The trial court gave judgment for petitioner. The Supreme Court reversed this action and denied any recovery, holding that the Legislature had not exceeded its powers in making classifications and exemptions; and, specifically, that there was no violation of the Federal Constitution.
Only the federal question is before us. Was the petitioner denied equal protection of the laws?
Because of existence within the state of untaxed moneyed capital and shares of corporations in actual competition with national banks, the shares of the latter during the years in question were not subject to ad valorem taxation under section 6, Revenue Act of Alabama of 1923, or otherwise. And the state Supreme Court so held.
We cannot say that the state Legislature exceeded its power to make reasonable classification when it directed that moneyed capital or the property and shares of building and loan associations, industrial loan corporations, industrial banks, mortgage companies, etc., should be exempt from ad valorem taxation or taxed on a different basis from the one prescribed for banks accepting deposits and doing a general commercial business, notwithstanding actual competition between them.
Mere competition between them is not enough to show two concerns must be burdened alike. The state Legislature reasonably might have determined that there was fair ground for distinction; and upon the record we may not hold that its action was arbitrary, capricious, or wholly unreasonable.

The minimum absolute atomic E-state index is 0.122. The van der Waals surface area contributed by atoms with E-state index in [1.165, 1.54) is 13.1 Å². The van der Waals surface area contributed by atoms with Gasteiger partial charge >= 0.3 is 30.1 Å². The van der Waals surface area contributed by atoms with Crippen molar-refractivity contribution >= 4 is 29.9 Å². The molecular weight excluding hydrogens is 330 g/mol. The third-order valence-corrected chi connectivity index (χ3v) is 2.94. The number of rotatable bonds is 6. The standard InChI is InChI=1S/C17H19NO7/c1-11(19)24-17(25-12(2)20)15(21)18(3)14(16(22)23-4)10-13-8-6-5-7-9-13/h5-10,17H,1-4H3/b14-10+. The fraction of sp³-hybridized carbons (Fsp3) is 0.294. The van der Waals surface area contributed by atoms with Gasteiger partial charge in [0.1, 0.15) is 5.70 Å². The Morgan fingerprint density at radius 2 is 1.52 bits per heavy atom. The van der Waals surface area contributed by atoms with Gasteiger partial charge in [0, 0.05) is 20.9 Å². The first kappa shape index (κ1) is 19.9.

There was sharp disagreement in the court below, but none of the judges suggested disapproval of the view just stated. The minority did not discuss the federal question, but found violation of the uniformity clause of the state Constitution.
The doctrine applicable here was recently expounded in Ohio Oil Co. v. Conway, 281 U.S. 146, 159, 50 S.Ct. 310, 74 L.Ed. 775, and need not be restated.
Counsel for petitioner stoutly maintain shares of state and national banks belong to the same species of property. Not only are they essentially similar, but for many years the revenue statutes of Alabama have put them in the same category. Under the scheme of taxation presently existing in the state, national bank shares escape assessment while shares of state banks are subject thereto. Consequently, the latter are deprived of the equal protection of the laws guaranteed by the Fourteenth Amendment.
A sufficient answer is that within the intendment of the Fourteenth Amendment shares of national and state banks are not essentially the same when considered in connection with taxation. Nor do they become so merely because the state has attempted to subject them to like treatment.
The several states lack power to tax national bank shares, except as expressly permitted by Congress. Owensboro National Bank v. Owensboro, 173 U.S. 664, 668, 19 S.Ct. 537, 43 L.Ed. 850; Des Moines National Bank v. Fairweather, 263 U.S. 103, 106, 44 S.Ct. 23, 68 L.Ed. 191; First National Bank v. Anderson, 269 U.S. 341, 347, 46 S.Ct. 135, 70 L.Ed. 295. This is enough to negative the idea that shares of national and state banks are essentially the same for purposes of taxation. And the Alabama Supreme Court has held that under her Constitution, although the Legislature may have included them in the same class of taxable objects, there is permissible distinction between them.